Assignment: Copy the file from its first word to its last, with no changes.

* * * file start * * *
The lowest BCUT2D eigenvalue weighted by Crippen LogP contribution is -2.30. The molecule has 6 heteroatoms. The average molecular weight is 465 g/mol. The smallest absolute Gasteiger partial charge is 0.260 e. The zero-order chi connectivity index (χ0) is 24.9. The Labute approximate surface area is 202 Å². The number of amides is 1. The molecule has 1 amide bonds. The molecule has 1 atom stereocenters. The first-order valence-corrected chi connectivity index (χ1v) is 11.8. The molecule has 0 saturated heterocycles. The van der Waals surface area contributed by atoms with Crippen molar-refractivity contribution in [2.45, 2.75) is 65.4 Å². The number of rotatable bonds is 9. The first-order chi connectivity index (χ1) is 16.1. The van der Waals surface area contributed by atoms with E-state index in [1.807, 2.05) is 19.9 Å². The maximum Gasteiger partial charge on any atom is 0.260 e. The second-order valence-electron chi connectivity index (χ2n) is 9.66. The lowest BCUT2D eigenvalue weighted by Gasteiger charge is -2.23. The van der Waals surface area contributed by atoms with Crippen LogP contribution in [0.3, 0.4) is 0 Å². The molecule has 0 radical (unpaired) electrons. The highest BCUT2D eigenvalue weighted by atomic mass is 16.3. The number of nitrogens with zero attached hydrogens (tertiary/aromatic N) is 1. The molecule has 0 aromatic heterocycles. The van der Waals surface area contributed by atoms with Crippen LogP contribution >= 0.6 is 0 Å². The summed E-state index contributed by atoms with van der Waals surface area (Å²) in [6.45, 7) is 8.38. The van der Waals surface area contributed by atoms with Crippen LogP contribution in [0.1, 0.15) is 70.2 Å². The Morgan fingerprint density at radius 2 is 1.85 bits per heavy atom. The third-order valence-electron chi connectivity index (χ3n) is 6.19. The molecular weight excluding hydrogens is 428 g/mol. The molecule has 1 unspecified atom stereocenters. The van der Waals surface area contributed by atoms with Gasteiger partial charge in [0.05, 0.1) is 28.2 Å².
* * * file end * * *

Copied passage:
The lowest BCUT2D eigenvalue weighted by Crippen LogP contribution is -2.30. The molecule has 6 heteroatoms. The average molecular weight is 465 g/mol. The smallest absolute Gasteiger partial charge is 0.260 e. The zero-order chi connectivity index (χ0) is 24.9. The Labute approximate surface area is 202 Å². The number of amides is 1. The molecule has 1 amide bonds. The molecule has 1 atom stereocenters. The first-order valence-corrected chi connectivity index (χ1v) is 11.8. The molecule has 0 saturated heterocycles. The van der Waals surface area contributed by atoms with Crippen molar-refractivity contribution in [2.45, 2.75) is 65.4 Å². The number of rotatable bonds is 9. The first-order chi connectivity index (χ1) is 16.1. The van der Waals surface area contributed by atoms with E-state index in [1.807, 2.05) is 19.9 Å². The maximum Gasteiger partial charge on any atom is 0.260 e. The second-order valence-electron chi connectivity index (χ2n) is 9.66. The lowest BCUT2D eigenvalue weighted by Gasteiger charge is -2.23. The van der Waals surface area contributed by atoms with Crippen LogP contribution in [0.3, 0.4) is 0 Å². The molecule has 0 radical (unpaired) electrons. The highest BCUT2D eigenvalue weighted by atomic mass is 16.3. The number of nitrogens with zero attached hydrogens (tertiary/aromatic N) is 1. The molecule has 0 aromatic heterocycles. The van der Waals surface area contributed by atoms with Crippen LogP contribution >= 0.6 is 0 Å². The summed E-state index contributed by atoms with van der Waals surface area (Å²) in [6.45, 7) is 8.38. The van der Waals surface area contributed by atoms with Crippen LogP contribution in [0.1, 0.15) is 70.2 Å². The Morgan fingerprint density at radius 2 is 1.85 bits per heavy atom. The third-order valence-electron chi connectivity index (χ3n) is 6.19. The molecular weight excluding hydrogens is 428 g/mol. The molecule has 1 unspecified atom stereocenters. The van der Waals surface area contributed by atoms with Gasteiger partial charge in [0.05, 0.1) is 28.2 Å².